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|Feline panleukopenia virus|
|Group:||Group II (ssDNA)|
|Species:||Feline panleukopenia virus|
Feline panleukopenia virus (FPV), also known as Feline infectious enteritis, Feline parvoviral enteritis, feline ataxia, or cat plague, is a viral infection affecting cats, both domesticated and wild feline species. While often mistaken for feline distemper, the two conditions are not synonymous. It is caused by feline parvovirus, a close relative of both type 2 canine parvovirus and mink enteritis. Once contracted, it is highly contagious and can be fatal to the affected cat. The name, panleucopenia, comes from the low white blood cell count (leucocytes) exhibited by affected animals.
Transmission and clinical signs
Panleukopenia is primarily spread through contact with an infected animal's bodily fluids, feces, or other fomites, as well as by fleas. It may be spread to and by cats, minks and ferrets and can be spread long distances through contact with bedding, food dishes, or even by clothing and shoes of handlers of infected animals. It is not, however, contagious or contractable by humans. Like all parvoviruses, FPV is extremely resistant to inactivation and can survive for longer than one year in a suitable environment.
The virus primarily attacks the lining of the gastrointestinal tract, causing internal ulceration and, ultimately, total sloughing of the intestinal epithelium. This results in profuse and usually bloody diarrhea, severe dehydration, malnutrition, anemia, and often death. It causes a decrease in the cat's white blood cells, thus compromising its immune system. Typically, it also causes a decrease in hematocrit and platelet counts on a complete blood count. This is often key in diagnosing panleukopenia. Other symptoms include depression, lethargy, loss of appetite, fever, vomiting, loss of skin elasticity due to dehydration, and self-biting in the tail, lower back and back legs. Affected cats may sit for hours at their water bowl, although they may not drink much. Terminal cases are hypothermic and may develop septic shock and disseminated intravascular coagulation. Most panleukopenia deaths are due to secondary infections or dehydration resulting from diarrhea. This is because the virus affects the infected cat's immune system, leaving it vulnerable to secondary infection.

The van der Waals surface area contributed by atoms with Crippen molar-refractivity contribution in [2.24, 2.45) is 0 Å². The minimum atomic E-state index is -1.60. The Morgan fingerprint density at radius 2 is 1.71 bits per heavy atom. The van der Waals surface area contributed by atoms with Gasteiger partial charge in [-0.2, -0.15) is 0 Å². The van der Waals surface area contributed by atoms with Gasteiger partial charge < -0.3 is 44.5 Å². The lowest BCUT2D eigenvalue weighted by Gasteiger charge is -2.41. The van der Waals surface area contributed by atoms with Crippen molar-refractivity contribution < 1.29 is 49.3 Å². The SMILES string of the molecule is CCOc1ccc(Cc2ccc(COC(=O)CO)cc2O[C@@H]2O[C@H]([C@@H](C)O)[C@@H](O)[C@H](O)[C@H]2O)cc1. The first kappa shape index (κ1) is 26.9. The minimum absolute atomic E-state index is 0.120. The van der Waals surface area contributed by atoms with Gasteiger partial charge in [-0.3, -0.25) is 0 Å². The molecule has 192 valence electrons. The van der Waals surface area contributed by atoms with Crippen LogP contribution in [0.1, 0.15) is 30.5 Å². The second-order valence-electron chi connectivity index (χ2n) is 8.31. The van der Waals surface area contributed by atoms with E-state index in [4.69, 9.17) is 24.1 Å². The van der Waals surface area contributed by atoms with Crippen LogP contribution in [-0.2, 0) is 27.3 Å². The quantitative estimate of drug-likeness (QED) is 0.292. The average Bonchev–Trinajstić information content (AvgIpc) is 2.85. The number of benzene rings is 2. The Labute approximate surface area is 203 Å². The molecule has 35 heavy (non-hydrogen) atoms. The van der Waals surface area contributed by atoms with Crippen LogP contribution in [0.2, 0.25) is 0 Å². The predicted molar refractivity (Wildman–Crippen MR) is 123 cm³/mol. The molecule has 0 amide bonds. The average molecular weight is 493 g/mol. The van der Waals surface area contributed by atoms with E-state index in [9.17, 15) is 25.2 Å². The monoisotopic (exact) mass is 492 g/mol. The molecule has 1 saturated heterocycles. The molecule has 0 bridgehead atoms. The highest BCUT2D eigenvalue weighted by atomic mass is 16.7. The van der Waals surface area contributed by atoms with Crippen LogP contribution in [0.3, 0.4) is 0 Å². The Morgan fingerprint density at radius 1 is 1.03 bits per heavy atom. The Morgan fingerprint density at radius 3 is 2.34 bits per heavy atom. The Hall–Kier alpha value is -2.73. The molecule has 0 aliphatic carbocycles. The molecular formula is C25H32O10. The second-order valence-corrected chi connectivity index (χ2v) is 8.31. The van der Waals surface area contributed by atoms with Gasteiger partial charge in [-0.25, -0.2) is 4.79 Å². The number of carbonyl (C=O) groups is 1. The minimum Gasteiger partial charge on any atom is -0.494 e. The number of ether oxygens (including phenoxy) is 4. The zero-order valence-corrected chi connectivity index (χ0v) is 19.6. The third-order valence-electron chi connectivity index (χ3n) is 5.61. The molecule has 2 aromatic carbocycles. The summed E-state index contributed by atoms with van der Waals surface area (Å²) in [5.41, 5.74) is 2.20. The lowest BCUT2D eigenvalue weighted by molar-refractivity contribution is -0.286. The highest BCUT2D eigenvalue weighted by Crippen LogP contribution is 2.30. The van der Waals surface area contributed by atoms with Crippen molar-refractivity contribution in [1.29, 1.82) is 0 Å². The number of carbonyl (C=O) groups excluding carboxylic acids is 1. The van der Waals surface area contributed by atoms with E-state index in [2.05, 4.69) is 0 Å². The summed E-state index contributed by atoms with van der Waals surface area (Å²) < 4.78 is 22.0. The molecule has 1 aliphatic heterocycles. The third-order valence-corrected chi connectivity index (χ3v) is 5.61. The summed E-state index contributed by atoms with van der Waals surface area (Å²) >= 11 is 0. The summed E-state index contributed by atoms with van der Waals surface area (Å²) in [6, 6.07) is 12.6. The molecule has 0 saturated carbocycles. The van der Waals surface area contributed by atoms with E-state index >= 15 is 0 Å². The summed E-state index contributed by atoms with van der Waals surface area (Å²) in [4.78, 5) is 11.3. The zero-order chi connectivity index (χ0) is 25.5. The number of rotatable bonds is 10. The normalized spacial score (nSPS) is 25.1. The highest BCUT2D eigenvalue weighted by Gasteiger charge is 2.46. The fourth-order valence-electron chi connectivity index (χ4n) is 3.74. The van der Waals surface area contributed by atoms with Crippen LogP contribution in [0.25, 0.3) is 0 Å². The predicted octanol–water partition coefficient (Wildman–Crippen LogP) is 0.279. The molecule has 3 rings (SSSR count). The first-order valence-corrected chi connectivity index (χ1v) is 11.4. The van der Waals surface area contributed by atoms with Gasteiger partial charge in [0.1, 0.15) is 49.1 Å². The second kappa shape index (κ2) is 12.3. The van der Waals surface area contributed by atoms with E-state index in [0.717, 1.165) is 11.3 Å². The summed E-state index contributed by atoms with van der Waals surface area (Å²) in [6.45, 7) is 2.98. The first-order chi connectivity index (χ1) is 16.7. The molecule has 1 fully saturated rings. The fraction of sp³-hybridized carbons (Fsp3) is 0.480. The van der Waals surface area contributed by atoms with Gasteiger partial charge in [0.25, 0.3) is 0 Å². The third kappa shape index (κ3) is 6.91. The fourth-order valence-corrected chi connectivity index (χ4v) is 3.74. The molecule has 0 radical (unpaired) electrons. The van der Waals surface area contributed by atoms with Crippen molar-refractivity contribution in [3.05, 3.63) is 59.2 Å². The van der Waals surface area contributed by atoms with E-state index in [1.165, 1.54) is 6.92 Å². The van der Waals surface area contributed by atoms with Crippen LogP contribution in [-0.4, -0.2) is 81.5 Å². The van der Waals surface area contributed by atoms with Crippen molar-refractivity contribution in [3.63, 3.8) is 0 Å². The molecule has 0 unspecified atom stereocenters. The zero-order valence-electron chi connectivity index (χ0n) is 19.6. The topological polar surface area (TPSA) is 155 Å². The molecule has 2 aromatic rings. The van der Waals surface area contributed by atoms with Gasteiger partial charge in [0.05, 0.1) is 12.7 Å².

If a cat is exposed during pregnancy, the virus can cause cerebellar hypoplasia in her offspring. This is why administering modified live feline panleukopenia vaccine during pregnancy is discouraged. Feline panleukopaenia and canine parvovirus are extremely closely related, but viruses cannot be transmitted between dogs and cats.
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Generally, a clinical diagnosis of feline panleukopenia [FPL] can be made based on characteristic gastroenteric illness and severe pancytopenia in a susceptible cat, but fecal analysis and blood culture is typically performed as well to rule out other illnesses. Differential diagnoses for FPL include salmonellosis, enteric toxosis, FIV, feline leukemia, cryptosporidiosis, pancreatitis, septicaemia with acute endotoxemia, toxoplasmosis, peritonitis, and lymphoma. In an unvaccinated cat, the presence of antibodies against FPLV indicate that the cat either has the disease or has had the disease in the past, but in many cases subclinical disease occurs so this test is unreliable.
Protection is offered by commercial feline distemper vaccines (ATCvet codes: QI06 for the inactivated viral vaccine and QI06 for the live vaccine). A number of combination vaccines for several different diseases, including panleukopenia, are also available.